Emergency closure of three Edinburgh roads for walkers and cyclists

The city council is to shut Silverknowes Road, Braid Road and Links Gardens within days.

More pavement space will be required for people post-lockdown. Picture: Lisa Ferguson.
More pavement space will be required for people post-lockdown. Picture: Lisa Ferguson.

It said the “emergency measures” to ban traffic were among the first by a Scottish council to create more space for pedestrians and riders to safely exercise during the lockdown.

Glasgow and other local authorities are expected to follow suit so people can keep 2m apart from each other.

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Edinburgh City Council said its first action was to “tackle areas highlighted as pinch points for pedestrians and cyclists and will include some road lane closures and the implementation of temporary cycle lanes”.

Edinburgh City Council is the first in Scotland to unveil its plans to reshape streets post-lockdown. Picture: Lisa Ferguson.
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It said there has been “significant, understandable public demand for action to help facilitate safe daily exercise and the movement of essential workers”.

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Silverknowes Road in the north of the city will be shut by tomorrow.

Braid Road, south from Morningside, and Links Gardens, beside Leith Links, are to follow by Sunday.

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Further such emergency measures are being considered for implementation in the weeks starting 4 and 11 May, with details to follow.

The council said: “In the medium term, as lockdown measures continue and are eventually eased, we will develop a citywide approach to more significant changes, such as expanded cycle lanes and the creation of bus gates.

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“Longer term, it is proposed that progress on more permanent schemes under the active travel programme is brought forward.”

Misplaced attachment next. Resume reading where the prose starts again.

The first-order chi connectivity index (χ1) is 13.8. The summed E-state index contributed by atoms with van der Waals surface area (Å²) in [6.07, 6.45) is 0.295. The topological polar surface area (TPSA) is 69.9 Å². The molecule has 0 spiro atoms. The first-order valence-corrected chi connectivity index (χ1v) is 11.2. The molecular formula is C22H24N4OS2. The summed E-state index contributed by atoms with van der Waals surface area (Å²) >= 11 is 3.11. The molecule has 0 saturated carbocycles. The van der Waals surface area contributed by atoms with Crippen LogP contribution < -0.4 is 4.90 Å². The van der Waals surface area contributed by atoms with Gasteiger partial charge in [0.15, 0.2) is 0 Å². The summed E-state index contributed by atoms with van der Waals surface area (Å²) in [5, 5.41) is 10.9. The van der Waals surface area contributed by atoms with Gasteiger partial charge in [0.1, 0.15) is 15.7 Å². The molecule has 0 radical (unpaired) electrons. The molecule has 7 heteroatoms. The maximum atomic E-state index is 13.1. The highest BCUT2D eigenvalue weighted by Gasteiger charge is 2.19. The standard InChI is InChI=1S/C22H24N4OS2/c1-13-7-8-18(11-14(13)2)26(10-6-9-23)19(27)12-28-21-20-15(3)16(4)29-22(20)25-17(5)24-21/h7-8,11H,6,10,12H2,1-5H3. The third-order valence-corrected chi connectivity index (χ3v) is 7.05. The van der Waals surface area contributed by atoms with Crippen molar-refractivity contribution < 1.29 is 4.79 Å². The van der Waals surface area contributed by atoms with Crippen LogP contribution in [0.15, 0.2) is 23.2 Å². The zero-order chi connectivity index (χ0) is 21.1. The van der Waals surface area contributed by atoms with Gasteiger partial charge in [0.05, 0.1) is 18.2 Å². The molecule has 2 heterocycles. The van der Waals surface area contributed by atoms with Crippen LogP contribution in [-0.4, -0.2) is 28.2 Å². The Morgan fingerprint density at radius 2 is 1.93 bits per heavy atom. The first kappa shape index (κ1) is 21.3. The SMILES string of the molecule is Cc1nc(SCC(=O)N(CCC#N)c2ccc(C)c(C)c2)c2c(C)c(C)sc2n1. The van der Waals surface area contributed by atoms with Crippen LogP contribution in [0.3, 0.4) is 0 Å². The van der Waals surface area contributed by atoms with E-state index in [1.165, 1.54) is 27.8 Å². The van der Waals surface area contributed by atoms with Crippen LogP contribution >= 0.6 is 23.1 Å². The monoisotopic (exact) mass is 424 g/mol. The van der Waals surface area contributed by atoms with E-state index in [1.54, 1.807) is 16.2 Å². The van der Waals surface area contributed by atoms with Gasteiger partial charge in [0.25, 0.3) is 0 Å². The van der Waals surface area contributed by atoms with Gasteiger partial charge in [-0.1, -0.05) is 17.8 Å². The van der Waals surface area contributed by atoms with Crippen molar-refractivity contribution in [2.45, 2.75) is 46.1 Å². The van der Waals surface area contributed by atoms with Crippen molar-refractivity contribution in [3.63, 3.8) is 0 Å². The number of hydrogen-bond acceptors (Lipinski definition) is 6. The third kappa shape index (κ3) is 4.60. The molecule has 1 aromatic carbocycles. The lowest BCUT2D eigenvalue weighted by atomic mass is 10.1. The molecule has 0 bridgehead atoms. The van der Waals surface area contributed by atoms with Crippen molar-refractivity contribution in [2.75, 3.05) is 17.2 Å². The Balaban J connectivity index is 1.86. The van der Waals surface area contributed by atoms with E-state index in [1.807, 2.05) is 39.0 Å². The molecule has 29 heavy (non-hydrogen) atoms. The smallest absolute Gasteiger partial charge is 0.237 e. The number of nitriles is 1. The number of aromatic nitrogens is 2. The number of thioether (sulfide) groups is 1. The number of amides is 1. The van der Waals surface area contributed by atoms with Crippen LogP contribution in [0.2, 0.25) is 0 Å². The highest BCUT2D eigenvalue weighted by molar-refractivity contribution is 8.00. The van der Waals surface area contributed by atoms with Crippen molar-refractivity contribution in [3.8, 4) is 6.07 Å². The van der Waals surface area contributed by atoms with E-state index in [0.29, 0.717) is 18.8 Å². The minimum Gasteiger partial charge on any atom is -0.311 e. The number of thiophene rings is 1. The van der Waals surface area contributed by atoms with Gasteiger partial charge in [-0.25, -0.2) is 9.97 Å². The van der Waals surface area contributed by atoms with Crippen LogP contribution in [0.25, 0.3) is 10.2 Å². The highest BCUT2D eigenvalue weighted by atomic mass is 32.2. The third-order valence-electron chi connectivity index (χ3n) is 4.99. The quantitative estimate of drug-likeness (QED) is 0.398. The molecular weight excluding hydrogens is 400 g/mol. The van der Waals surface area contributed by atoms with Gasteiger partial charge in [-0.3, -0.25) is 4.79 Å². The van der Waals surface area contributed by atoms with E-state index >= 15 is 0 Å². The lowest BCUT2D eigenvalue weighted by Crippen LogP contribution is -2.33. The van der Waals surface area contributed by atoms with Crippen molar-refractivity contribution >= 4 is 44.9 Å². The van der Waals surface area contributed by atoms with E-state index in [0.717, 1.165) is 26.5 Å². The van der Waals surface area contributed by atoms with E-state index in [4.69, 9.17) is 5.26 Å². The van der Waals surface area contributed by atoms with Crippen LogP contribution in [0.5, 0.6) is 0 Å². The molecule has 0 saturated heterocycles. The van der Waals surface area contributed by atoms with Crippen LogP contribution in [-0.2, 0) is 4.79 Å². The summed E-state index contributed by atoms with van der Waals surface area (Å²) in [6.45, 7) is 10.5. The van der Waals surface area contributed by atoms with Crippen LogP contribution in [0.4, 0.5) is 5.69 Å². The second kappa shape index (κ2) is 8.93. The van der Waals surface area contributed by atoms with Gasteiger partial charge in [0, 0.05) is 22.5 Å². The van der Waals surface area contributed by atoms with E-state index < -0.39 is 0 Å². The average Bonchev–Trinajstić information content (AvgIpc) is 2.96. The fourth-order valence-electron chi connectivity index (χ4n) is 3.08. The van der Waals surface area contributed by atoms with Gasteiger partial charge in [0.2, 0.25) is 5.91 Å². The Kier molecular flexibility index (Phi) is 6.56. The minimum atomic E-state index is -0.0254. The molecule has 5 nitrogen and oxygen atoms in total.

Council leader Adam McVey said: “The way we move around the city has changed significantly over recent weeks and it’s clear that we need to respond to this.

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“We’ve been working closely with the Scottish Government to develop measures to help pedestrians and cyclists travel safely while remaining socially distant, so we’re delighted that Transport Scotland has confirmed funding to support local authorities to meet this challenge.

“Our commitment to encouraging and facilitating safer, more convenient walking and cycling in Edinburgh remains as strong as ever.

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“We want to ensure our city can support essential journeys and let local people access their local open spaces by creating safe, accessible routes to do so.”

Depute leader Cammy Day said: “As we plan for the city’s recovery, we must consider ways in which we can help people make daily journeys while limiting the potential impact of coronavirus, and maintaining physical distancing is essential to this.

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“We’re going to be making changes around the city over the coming weeks to achieve this, as well as progressing plans to further improve infrastructure as we emerge from the crisis.”

The council said it would “continue to quickly address other ‘pinch points’ and local issues, making use of temporary traffic regulation orders where necessary, which allow urgent amendments to be made to road layouts to help create more space for people on foot or bike”.

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Green councillor Claire Miller welcomed the moves.

She said: "Transport Scotland figures last week showed that lockdown has changed our priorities.

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“As movement restrictions continue, it is important we keep those taking their vital daily exercise safe.

“That means the increasing number of people walking and cycling on our streets should be able to maintain social distancing clear of traffic.

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“That's why I have been keen to see the city council introduce adequate protections for people on a temporary basis, whether that be closing some roads to traffic, or affording pedestrians and cyclists more space.

“Today's first steps are welcome and I look forward to seeing more."

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